It is a fact that without bees humans would starve and I think we must inherently understand this fact even if not consciously, because the amount of artistic inspiration that has come from bee and hive imageray is asoundingly beautiful.
These hives have a cheerful almost flag like motif These brighten up the winter for sure!
(credit: dreamstime.com) (credit: blessed bees, Pinterest)
Exceeding far beyond decorative honey soaps, not that those aren’t rad, bees have been inspiring artists for centuries. Whether it is in the way a keeper decorates their hive or how a stylist creates your hair-do to cakes, toys, and jewelry, there is no escaping the influence of the hive. Let’s take a look!
Slovenian art hives (credit Pinterest) Lavender hives (credit Lavender by the Bay)
In researching hives, I quickly became aware of the aesthetic consideration keepers take when building and decorating their hives. I see this as a tribute to the bees. Adornment as art are vital parts of human culture and examples can be witnessed from centuries back to the present. We adorn what we care for and the level of attention given to hives, which could otherwise be simply seen as utilitarian is astounding and impressive. Painting imagery, many with a Christian motif, is especially in popular in eastern Europe, but painting the hives in bright colors is popular everywhere. Are these lavender hives not gorgeous? They integrate into the beautiful environment, but also stand out as beautiful in their own right. Can you imaging how delicious lavender honey would taste?
(credit: Sandy Sauter, Etsy)
Bee hives are a strong motif in the modern fiber arts as well. From spinning styles to knitting patterns to felted art pieces, the hive shape is a reoccurring pattern in this area of the arts. This makes sense to me since many of these hand arts are traditional craft just like beekeeping itself!
Hive lamp (credit: Anthropologie) 50s hairdryer (credit: Pinterest)
Beehives have also been inspiring utilitarian design for decades. I even remember learning about their influence in my 20th Century art history class in regard to the Bauhaus and International movements.
(credit: Pinterest) (credit: Etsy)
On to the topic of personal adornment, this wouldn’t be complete without a shout out to the midcentury beehive hairdo! (which is on the comeback I learned) Bees can be found in jewelry for centuries. Egyptian to Art Noveau, artists and fashionistas love bees in their designs. I thought these vintage glass hive earrings were especially cool.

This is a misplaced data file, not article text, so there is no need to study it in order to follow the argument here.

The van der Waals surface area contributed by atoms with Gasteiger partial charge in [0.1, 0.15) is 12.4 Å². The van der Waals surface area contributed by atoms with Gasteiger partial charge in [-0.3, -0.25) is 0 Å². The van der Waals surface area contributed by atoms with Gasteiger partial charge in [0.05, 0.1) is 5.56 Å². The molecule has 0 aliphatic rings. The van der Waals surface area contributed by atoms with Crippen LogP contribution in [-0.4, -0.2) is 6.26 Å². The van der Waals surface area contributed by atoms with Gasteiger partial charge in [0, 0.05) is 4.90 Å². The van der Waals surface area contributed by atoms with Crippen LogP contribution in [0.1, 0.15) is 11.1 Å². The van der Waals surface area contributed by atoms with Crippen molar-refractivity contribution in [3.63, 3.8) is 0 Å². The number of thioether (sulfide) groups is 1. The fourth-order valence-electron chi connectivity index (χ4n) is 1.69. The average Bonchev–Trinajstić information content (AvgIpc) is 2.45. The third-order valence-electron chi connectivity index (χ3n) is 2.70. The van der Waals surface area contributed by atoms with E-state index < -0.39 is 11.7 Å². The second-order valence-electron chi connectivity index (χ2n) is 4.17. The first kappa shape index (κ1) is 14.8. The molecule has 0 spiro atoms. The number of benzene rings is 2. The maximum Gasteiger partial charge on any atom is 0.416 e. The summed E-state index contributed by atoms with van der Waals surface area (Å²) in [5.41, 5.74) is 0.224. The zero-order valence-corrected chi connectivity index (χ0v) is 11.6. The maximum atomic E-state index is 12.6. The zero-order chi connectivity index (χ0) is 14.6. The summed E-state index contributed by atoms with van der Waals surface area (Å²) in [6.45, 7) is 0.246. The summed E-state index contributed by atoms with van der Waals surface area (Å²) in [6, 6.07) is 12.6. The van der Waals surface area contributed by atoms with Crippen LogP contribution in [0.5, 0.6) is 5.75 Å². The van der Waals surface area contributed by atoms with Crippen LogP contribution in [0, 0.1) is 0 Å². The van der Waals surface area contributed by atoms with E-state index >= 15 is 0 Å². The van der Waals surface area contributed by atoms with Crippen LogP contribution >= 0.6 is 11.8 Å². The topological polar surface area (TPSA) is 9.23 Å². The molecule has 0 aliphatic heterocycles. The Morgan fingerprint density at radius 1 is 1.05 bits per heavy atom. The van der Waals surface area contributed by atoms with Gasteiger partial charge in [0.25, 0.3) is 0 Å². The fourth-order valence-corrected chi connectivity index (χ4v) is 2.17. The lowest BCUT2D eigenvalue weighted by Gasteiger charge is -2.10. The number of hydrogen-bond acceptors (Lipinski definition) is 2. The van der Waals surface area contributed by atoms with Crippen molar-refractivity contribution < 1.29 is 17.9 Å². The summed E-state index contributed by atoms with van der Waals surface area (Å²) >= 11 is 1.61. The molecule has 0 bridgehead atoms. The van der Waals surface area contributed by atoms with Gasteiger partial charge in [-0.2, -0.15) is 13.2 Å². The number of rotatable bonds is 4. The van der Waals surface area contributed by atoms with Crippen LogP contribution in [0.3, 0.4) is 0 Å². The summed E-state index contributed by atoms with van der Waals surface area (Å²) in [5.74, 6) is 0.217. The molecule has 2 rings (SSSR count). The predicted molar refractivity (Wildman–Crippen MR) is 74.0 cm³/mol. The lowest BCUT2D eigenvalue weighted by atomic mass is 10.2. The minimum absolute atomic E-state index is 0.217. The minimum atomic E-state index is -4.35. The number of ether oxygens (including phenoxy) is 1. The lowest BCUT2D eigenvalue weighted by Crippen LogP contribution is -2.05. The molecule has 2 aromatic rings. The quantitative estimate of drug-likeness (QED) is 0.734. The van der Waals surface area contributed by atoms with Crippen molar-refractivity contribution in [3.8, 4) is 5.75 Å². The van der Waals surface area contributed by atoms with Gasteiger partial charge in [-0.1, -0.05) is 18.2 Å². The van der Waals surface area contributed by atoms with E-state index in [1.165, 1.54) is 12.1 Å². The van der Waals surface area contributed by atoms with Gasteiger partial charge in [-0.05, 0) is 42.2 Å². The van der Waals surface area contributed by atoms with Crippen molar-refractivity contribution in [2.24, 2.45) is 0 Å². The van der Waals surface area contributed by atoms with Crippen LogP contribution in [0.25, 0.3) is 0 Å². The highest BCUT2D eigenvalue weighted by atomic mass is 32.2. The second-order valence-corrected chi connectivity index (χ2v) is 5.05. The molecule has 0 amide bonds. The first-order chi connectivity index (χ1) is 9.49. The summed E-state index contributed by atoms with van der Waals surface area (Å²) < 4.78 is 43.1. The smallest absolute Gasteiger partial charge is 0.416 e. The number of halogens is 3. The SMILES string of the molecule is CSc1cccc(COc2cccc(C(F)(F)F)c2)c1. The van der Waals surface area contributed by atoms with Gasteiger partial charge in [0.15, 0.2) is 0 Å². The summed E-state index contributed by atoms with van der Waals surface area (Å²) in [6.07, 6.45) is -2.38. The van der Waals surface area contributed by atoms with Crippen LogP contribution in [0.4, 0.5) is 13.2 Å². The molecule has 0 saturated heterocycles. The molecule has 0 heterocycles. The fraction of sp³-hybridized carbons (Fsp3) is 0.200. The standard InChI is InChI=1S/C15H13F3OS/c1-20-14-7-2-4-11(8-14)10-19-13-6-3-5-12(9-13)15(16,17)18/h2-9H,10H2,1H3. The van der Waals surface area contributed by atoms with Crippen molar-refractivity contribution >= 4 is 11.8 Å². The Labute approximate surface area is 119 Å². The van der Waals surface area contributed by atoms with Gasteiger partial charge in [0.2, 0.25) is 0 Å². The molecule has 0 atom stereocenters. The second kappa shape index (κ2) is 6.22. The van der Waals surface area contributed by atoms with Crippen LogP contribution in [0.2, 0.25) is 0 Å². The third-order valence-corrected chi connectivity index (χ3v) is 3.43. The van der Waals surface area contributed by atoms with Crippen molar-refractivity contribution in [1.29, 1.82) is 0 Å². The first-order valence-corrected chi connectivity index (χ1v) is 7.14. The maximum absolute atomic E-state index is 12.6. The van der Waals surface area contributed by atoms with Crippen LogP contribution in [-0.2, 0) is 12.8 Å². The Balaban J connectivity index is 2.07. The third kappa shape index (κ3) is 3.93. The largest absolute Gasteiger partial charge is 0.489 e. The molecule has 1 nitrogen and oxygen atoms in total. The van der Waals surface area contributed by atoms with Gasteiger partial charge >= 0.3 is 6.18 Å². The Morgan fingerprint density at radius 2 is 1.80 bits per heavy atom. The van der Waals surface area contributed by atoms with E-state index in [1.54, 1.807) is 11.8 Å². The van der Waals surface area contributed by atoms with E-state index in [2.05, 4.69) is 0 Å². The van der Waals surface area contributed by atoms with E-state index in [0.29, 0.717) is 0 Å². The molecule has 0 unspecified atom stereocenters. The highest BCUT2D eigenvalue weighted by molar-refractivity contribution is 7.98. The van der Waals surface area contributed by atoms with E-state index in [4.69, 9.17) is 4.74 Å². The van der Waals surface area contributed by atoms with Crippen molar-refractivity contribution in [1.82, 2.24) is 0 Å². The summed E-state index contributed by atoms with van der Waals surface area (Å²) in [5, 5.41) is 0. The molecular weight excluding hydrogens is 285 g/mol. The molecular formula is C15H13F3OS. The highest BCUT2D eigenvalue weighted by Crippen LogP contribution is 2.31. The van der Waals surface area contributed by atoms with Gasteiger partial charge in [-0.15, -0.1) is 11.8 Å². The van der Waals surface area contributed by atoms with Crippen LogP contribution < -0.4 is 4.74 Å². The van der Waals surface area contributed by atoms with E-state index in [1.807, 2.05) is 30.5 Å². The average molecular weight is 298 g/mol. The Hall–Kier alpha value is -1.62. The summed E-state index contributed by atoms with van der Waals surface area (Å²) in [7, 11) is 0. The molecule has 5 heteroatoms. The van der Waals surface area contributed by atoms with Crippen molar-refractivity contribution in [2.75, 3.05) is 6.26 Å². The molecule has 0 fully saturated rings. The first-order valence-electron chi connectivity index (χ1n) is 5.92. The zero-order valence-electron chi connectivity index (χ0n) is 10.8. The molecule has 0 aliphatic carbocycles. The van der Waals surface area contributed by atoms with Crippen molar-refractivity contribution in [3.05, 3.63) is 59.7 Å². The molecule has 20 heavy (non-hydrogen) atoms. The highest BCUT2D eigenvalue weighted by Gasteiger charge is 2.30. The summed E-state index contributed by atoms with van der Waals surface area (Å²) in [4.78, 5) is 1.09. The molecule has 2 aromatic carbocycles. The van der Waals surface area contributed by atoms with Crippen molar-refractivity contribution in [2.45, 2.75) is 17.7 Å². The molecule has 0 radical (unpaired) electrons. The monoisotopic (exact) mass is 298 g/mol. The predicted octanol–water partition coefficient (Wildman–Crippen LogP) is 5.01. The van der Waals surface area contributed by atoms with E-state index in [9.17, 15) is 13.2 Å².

(credit: Pinterest) (credit: hatchearlychildhood.com)
And no National Bee Month would be complete without a reference to the ways you can use both honey and bee imagery in cooking for the children! How cool is this cake and these bee hive toys are incredible! What young child wouldn’t love a “Bee Day” that included visiting a farm with some hives. a honey tasting, baking this cake to share with the family, and then receiving these wooden toys as a special treat?
What type of bee or hive imagery do you most enjoy?
Is it related to a nature inspired movement such as the Bauhaus, Art Nouveau, or American Craft?
Seeds to Sprout:
Check out the Beehive Design Collective, a radical volunteer group of artists making progressive politically inspired graphic arts and design with a mission “To cross-pollinate the grassroots, by creating collaborative, anti-copyright images that can be used as educational and organizing tools.” They are super well know for their posters.
Bees in Art is an entire gallery devoted to bees in art of course! So cool!
Bees in the art of ancient cultures
Bee symbolism throughout the ages
Try your hand at making a beehive cake of your own with this recipe from the blog Salt and Serenity. This is a great post with lots of in progress recipe pictures, info on colony collapse disorder, what you can do to help prevent it, the importance of bees in our lives, and even poses the idea of making this for Rosh Hashanah. (Sorry I’m a week lat eon this recipe!) If anyone converts it to vegan let me know–well vegan minus local honey grown from a farmer you know who treats his bees well, of course.